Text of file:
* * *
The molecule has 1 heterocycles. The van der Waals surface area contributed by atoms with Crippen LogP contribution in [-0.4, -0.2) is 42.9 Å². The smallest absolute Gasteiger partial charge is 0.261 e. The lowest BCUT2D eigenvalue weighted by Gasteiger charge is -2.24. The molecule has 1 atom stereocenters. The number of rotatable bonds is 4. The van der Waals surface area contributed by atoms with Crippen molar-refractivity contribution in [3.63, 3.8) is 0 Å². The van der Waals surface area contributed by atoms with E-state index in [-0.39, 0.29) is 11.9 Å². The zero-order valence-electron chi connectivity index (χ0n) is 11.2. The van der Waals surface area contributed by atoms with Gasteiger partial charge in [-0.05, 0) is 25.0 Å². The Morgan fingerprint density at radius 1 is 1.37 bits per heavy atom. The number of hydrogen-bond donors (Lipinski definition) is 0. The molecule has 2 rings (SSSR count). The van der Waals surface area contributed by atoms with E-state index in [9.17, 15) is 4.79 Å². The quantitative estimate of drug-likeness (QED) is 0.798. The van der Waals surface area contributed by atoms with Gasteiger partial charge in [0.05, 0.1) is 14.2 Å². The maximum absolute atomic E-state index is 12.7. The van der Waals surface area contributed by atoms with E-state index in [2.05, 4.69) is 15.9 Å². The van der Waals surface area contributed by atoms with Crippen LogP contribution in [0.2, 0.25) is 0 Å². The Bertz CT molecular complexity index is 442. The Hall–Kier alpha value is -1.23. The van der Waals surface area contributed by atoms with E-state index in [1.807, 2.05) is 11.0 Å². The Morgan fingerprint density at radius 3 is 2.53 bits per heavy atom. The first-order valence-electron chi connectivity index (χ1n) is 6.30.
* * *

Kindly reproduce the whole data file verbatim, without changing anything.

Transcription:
The molecule has 1 heterocycles. The van der Waals surface area contributed by atoms with Crippen LogP contribution in [-0.4, -0.2) is 42.9 Å². The smallest absolute Gasteiger partial charge is 0.261 e. The lowest BCUT2D eigenvalue weighted by Gasteiger charge is -2.24. The molecule has 1 atom stereocenters. The number of rotatable bonds is 4. The van der Waals surface area contributed by atoms with Crippen molar-refractivity contribution in [3.63, 3.8) is 0 Å². The van der Waals surface area contributed by atoms with E-state index in [-0.39, 0.29) is 11.9 Å². The zero-order valence-electron chi connectivity index (χ0n) is 11.2. The van der Waals surface area contributed by atoms with Gasteiger partial charge in [-0.05, 0) is 25.0 Å². The Morgan fingerprint density at radius 1 is 1.37 bits per heavy atom. The number of hydrogen-bond donors (Lipinski definition) is 0. The molecule has 2 rings (SSSR count). The van der Waals surface area contributed by atoms with E-state index in [9.17, 15) is 4.79 Å². The quantitative estimate of drug-likeness (QED) is 0.798. The van der Waals surface area contributed by atoms with Gasteiger partial charge in [0.05, 0.1) is 14.2 Å². The maximum absolute atomic E-state index is 12.7. The van der Waals surface area contributed by atoms with E-state index in [2.05, 4.69) is 15.9 Å². The van der Waals surface area contributed by atoms with Crippen LogP contribution in [0.2, 0.25) is 0 Å². The Bertz CT molecular complexity index is 442. The Hall–Kier alpha value is -1.23. The van der Waals surface area contributed by atoms with E-state index in [1.807, 2.05) is 11.0 Å². The Morgan fingerprint density at radius 3 is 2.53 bits per heavy atom. The first-order valence-electron chi connectivity index (χ1n) is 6.30.